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Fifteen miles north of Kathmandu stands the town of Gorkha, a high and imposing place with the sweeping, immensity of the Annapurna Range behind.
Crowning the settlement, is the Gorkha Durbar palace and fortress, complex and mysterious.
This is where the Gurkha story begins. The 18th century ruler Prithvi Narayan fought campaigns against neighbours and the British, then The John Company.
From the outset, his Goorkha warriors were renowned for courage, steadfastness and aggression.
It was a very tough fight. After peace was declared in 1816 both sides had developed a considerable respect for each other.
Moreover, the British had appreciated that these tough mountain fighters would make excellent soldiers.
A partnership was born. Goorkhas became enthusiastic recruits and, very soon, trusted allies.
The partnership survived the Indian Mutiny of 1857. They became indispensable, fighting continually on both the North West and North East frontiers and in the jungles of Burma.
The Khyber Pass, narrow umbilical through harsh tribal territories, historically ungovernable, made famous by Rudyard Kipling, would keep the Gurkhas in constant action for ninety years.
During World War I the Regiment fought a very different type of war.
In the rain-swept, mud-laced, makeshift maze of trenches, they somehow held their own, never giving ground despite overwhelming enemy firepower and numbers.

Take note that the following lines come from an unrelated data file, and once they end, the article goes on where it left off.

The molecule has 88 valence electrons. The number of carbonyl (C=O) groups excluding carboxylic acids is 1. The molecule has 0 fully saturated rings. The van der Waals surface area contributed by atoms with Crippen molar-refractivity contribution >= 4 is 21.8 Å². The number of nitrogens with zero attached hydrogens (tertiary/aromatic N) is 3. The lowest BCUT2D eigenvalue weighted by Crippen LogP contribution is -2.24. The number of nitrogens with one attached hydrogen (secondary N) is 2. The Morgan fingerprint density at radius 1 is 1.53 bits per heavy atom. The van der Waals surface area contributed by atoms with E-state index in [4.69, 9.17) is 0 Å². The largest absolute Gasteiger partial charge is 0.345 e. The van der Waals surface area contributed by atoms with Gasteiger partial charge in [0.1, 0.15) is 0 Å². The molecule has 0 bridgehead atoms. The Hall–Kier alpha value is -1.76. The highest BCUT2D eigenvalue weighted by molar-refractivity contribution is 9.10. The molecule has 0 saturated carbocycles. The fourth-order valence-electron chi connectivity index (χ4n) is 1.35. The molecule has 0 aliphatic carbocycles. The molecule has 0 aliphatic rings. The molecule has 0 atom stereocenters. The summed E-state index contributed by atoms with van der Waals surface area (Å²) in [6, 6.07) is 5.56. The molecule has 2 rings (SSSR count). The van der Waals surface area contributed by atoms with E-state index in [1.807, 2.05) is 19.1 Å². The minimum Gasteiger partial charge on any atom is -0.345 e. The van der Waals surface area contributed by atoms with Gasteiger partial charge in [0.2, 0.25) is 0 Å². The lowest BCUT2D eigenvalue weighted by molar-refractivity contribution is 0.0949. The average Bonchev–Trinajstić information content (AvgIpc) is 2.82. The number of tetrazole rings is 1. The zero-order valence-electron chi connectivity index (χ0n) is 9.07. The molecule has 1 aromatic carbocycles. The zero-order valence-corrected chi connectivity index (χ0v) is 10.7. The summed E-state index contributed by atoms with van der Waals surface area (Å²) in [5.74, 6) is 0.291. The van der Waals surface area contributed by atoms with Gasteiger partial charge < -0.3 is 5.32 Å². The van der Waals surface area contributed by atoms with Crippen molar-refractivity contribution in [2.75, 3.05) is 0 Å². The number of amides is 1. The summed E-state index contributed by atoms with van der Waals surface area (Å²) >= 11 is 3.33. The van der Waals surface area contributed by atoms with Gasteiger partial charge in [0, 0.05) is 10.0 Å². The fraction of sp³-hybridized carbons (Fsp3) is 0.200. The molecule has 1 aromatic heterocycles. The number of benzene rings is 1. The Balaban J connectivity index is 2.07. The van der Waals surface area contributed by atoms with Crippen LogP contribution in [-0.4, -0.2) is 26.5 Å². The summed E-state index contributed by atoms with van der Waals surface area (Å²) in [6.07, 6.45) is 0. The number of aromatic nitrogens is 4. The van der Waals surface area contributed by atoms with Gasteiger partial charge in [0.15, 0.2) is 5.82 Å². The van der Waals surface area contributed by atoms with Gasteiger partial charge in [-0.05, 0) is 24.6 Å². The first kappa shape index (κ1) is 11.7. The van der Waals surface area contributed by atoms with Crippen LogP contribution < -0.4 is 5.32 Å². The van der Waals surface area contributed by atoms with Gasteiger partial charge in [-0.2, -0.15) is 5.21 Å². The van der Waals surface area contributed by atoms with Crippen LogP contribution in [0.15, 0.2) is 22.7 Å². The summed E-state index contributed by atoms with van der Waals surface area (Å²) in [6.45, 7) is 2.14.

They paid a fearful price; brave battalion after brave battalion was decimated. When World War II began, Britain could deploy some 20 Gurkha battalions.
Disaster at Dunkirk spurred the need to recruit and this was soon increased to a total of 45 - in all two million men of the Indian Army would serve and 250,000 of these were Gurkhas, young men streaming down the mountainsides to volunteer.
They were deployed most significantly in North Africa; the final fall of Tobruk, the 'Gazala Gallop' and 'Msus Stakes' would result in very high losses.
Gurkhas served with distinction in the Italian Campaign and the attritional bloodbath of Monte Casino.
They were also in the thick of the fighting in the Far East.
The decisive battles of Imphal and Kohima were followed by a brilliant blitzkrieg in Burma which saw the Japanese broken and driven out before their final capitulation. Post-war and the retreat from empire saw a swingeing cut in overall numbers.
But the Ghurkas have remained at the cutting edge, making integral contributions to many operations including the Falklands and latterly in Afghanistan.The Gurkhas have a unique place in British history as they're both a key component of the modern British army and yet a link to an imperial past, the last real connection remaining to the Raj.
But they also remain highly relevant to modern challenges; with over 200 years' experience fighting asymmetric, counter insurgency and hybrid warfare they are needed more than ever. John Sadler tells the exciting, dramatic story of the Ghurkas from beginnings to the modern day, through interviews, unpublished diaries and correspondence, examining the unique Nepali society, the soldiers themselves together with wives and families, and what the future holds.
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